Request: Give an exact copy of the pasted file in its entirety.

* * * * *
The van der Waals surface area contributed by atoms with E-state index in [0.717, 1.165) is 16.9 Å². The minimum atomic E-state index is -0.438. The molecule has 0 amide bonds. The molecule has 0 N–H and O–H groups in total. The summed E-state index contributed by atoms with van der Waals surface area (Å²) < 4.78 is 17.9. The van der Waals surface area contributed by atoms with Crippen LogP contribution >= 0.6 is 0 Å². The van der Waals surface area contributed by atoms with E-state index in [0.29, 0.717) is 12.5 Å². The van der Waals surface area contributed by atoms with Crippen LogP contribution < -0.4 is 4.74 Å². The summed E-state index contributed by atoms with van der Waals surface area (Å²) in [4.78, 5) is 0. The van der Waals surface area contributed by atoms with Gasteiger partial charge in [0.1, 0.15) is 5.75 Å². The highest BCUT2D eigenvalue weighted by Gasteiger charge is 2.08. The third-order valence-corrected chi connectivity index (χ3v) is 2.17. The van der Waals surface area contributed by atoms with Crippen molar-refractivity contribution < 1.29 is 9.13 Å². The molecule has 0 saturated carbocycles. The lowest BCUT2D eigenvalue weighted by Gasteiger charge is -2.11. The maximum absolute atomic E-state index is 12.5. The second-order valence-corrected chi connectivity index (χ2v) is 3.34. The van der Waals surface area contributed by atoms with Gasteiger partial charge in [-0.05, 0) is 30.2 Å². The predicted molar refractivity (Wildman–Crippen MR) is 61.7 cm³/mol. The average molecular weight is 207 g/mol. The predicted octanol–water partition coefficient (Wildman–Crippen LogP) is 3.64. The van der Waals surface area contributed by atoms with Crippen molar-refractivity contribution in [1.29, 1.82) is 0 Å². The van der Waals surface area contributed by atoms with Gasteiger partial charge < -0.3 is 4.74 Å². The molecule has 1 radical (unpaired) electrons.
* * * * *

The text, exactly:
The van der Waals surface area contributed by atoms with E-state index in [0.717, 1.165) is 16.9 Å². The minimum atomic E-state index is -0.438. The molecule has 0 amide bonds. The molecule has 0 N–H and O–H groups in total. The summed E-state index contributed by atoms with van der Waals surface area (Å²) < 4.78 is 17.9. The van der Waals surface area contributed by atoms with Crippen LogP contribution >= 0.6 is 0 Å². The van der Waals surface area contributed by atoms with E-state index in [0.29, 0.717) is 12.5 Å². The van der Waals surface area contributed by atoms with Crippen LogP contribution < -0.4 is 4.74 Å². The summed E-state index contributed by atoms with van der Waals surface area (Å²) in [4.78, 5) is 0. The van der Waals surface area contributed by atoms with Gasteiger partial charge in [0.1, 0.15) is 5.75 Å². The highest BCUT2D eigenvalue weighted by Gasteiger charge is 2.08. The third-order valence-corrected chi connectivity index (χ3v) is 2.17. The van der Waals surface area contributed by atoms with Crippen molar-refractivity contribution < 1.29 is 9.13 Å². The molecule has 0 saturated carbocycles. The lowest BCUT2D eigenvalue weighted by Gasteiger charge is -2.11. The maximum absolute atomic E-state index is 12.5. The second-order valence-corrected chi connectivity index (χ2v) is 3.34. The van der Waals surface area contributed by atoms with Gasteiger partial charge in [-0.05, 0) is 30.2 Å². The predicted molar refractivity (Wildman–Crippen MR) is 61.7 cm³/mol. The average molecular weight is 207 g/mol. The predicted octanol–water partition coefficient (Wildman–Crippen LogP) is 3.64. The van der Waals surface area contributed by atoms with Crippen molar-refractivity contribution in [1.29, 1.82) is 0 Å². The van der Waals surface area contributed by atoms with Gasteiger partial charge < -0.3 is 4.74 Å². The molecule has 1 radical (unpaired) electrons.